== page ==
A multi-scale approach to land governance in complex cultural, environmental and institutional contexts. Development of a comparative GIS methodology linking land use, land cover and land tenure from the cases of Bolivia and the Lao PDR (BOLAO)
Are pressures on land concentrated on "hotspots"? Do these pressures lead to frictions and conflicts among land users and stakeholders?
This project, financed by the Swiss Network for International Studies, has the objective of understanding land governance in terms of its spatial expression across multiple scales by assessing the interactions between local social-ecological systems and overarching governance configurations.
It was carried out by the Department of Geography and Environment of the University of Geneva (Switzerland) under the direction of Prof. Frédéric Giraut and Dr. Sebastien Boillat, in collaboration with the Instituto de Investigaciones Geográficas (IIGEO) (Dr. Yuri Sandoval)of the Mayor de San Andrés University of La Paz (Bolivia), and the Faculty of Forestry of the National University of Laos (Dr. Sithong Thongmanivong) in Vientiane (Lao PDR).
The kick-off symposium of the project was held in La Paz, Bolivia, in March 2012.
23 Contributions were published in a book Zonas Criticas de la Gobernanza de la Tierra a Escalas Múltiples [in Spanish].
Forest cover change and socio-economic drivers
We assessed relationships between population density, poverty, ethnicity, accessibility and forest cover change during the last decade for four regions of Bolivia and the Lao PDR. Accessibility is a key driver of forest cover change, yet it has the effect of intensifying other economic and policy-related underlying drivers, like colonization policies, cash crop demand, but also policies that lead to forest gain in one case. These results were used to elaborate a typology of social-ecological systems, and discussing their possible outcomes in light of a critical view on forest transition theory. See the full article published in Land.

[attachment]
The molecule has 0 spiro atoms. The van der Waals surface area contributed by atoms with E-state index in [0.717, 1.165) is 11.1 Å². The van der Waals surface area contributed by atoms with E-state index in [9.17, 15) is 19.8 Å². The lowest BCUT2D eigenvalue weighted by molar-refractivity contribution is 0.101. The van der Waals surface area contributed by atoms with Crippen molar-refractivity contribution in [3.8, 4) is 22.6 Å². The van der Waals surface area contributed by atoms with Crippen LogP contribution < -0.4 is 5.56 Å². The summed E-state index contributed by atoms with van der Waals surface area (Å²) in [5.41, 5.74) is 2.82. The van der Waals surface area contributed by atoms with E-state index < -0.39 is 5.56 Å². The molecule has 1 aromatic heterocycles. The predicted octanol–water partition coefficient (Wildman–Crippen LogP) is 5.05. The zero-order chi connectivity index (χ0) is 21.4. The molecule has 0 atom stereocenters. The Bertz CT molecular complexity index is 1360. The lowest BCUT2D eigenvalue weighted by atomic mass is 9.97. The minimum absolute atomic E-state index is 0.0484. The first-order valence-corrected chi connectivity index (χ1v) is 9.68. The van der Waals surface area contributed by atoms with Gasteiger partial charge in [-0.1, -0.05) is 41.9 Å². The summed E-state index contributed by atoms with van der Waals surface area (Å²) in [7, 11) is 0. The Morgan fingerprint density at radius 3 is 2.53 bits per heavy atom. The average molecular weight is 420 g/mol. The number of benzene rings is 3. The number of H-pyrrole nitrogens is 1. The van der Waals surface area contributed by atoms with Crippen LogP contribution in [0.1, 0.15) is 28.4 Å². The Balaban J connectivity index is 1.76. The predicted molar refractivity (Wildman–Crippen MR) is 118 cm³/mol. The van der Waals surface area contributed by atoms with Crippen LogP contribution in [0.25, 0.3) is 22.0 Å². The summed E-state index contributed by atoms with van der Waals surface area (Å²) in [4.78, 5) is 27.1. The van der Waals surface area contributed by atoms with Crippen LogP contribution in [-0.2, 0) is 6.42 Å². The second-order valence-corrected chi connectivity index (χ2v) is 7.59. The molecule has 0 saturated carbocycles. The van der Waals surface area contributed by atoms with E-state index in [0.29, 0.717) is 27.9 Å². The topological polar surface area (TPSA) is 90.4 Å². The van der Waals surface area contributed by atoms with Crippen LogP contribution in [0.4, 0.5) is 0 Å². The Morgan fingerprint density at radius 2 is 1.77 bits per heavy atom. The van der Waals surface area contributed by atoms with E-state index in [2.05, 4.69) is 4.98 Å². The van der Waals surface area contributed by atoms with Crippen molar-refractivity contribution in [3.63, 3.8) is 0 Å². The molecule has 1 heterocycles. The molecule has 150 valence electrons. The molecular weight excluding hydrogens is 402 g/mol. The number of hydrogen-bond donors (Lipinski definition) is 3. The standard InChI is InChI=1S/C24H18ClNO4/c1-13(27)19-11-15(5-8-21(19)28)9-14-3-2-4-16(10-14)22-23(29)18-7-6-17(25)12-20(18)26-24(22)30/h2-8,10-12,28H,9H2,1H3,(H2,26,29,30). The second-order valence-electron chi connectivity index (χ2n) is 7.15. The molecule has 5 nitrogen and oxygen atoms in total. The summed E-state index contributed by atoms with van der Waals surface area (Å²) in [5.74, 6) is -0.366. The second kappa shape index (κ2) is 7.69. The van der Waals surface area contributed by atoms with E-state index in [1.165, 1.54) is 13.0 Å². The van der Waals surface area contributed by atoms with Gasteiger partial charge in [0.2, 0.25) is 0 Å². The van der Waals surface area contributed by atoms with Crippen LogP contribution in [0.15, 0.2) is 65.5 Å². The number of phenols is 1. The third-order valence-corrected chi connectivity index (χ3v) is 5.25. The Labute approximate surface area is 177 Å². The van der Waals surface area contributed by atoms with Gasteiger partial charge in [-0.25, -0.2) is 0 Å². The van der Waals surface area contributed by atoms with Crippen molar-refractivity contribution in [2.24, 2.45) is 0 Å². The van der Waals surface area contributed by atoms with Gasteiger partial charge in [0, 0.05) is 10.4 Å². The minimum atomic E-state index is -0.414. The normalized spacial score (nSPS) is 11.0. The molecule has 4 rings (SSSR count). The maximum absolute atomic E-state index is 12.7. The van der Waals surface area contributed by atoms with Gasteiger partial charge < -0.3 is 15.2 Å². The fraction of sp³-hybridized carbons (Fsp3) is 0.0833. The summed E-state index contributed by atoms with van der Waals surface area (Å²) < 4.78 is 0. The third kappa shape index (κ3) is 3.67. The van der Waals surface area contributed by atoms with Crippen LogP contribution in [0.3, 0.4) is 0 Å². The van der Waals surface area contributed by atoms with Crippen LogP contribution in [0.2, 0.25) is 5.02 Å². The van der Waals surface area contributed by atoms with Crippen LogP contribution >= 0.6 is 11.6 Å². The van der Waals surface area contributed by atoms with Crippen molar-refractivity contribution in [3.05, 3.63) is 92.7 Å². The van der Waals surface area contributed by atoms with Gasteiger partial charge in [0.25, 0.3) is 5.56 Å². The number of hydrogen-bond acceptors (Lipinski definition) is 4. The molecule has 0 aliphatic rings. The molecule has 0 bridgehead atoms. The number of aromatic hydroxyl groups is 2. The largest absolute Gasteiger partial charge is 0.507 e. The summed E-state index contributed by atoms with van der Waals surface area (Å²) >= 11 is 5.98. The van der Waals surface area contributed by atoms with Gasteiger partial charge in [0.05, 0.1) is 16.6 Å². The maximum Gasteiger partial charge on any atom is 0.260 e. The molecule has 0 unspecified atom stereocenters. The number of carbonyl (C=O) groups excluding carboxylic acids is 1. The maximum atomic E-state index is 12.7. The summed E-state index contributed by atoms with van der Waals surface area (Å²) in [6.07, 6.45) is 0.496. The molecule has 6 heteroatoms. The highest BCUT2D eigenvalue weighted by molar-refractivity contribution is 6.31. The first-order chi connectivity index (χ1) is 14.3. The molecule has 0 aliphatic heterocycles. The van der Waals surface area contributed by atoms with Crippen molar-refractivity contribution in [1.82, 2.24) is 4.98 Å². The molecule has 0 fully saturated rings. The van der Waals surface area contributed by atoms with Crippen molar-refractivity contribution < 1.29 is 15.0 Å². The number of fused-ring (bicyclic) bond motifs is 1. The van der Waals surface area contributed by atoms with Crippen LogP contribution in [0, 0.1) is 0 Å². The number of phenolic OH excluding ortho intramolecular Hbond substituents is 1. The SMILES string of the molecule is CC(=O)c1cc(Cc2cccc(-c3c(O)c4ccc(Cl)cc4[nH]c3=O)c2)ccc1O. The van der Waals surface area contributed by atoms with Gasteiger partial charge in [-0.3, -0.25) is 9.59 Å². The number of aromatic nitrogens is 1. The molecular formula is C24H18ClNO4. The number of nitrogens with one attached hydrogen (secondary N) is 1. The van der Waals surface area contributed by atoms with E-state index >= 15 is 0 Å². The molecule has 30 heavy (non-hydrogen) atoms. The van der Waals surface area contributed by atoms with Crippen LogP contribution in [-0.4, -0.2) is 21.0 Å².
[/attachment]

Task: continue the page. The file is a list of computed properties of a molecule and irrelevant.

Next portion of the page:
National land policies and land cover change
- Are commons more remote? Land policy, accessibility and forest cover change in Bolivia.
We tested the hypothesis formulated by Bottazzi and Dao (2013) that in Bolivia, forest in common lands is less converted than in private lands, mainly because common lands are located further away from roads. Publication of this study’s results is in progress.
- Resettlements, population, land access and forest cover change in the Lao PDR.
We assessed the relationships between relocation of villages and land use planning on forest cover change in the Lao PDR through a multi-scale approach. A Master’s thesis (Corinna Stich) was successfully accomplished on a case study in Luang Prabang. Publication of this study’s results is in progress.
Transnational land governance: the geopolitics of development interventions in Bolivia and Lao PDR
- Approaching geopolitical land governance hotspots from land survey funding data
This contribution, published in the Journal of Latin American Geography by Louca Lerch, analyzed the Bolivian INRA land survey database to assess where international stakeholders of land surveying funding had focused their interests. This analysis was completed with participative observation and semi-directed interviews with key informants active within international aid system and Bolivian public administration, and led to the identification of four geopolitical land hotspots.
- Geocoding development interventions in Lao PDR
This study in progress the objective to assess the geography of foreign development interventions in the Lao PDR by geocoding their activities down to the village level, using the Ministry of Planning and Investment and Ministry of Agriculture and Forests databases
Frictions over land resources: trade-offs and conflict assessments
- Are land management conflicts predictable? An empirical approach to “land governance hotspots” in Bolivia
A geo-coded database on land conflicts based on press articles compiled by the Centro de Documentación e Información Bolivia (CEDIB) was assessed in relation with the diversity of land uses and productive potentials. Publication of this study’s results is in progress
- Exploring land use trade-offs: rubber plantations and tourism in Luang Namtha
This case study, published as Matthieu Guntern’s Master Thesis, looked at the impact of land use changes, especially the “rubber boom” on local livelihoods and tourism activities in the province of Luang Namtha
Mapping local knowledge and cultural heritage at the meso-scale: a reflection on risks and opportunities
A literature review about GIS and knowledge, mapping and indigenous knowledge, and GIS and cultural heritage was performed by Sarah-lan Mathez-Stiefel to assess opportunities and challenges in representing local knowledge and cultural heritage geographically at scales that go beyond the local.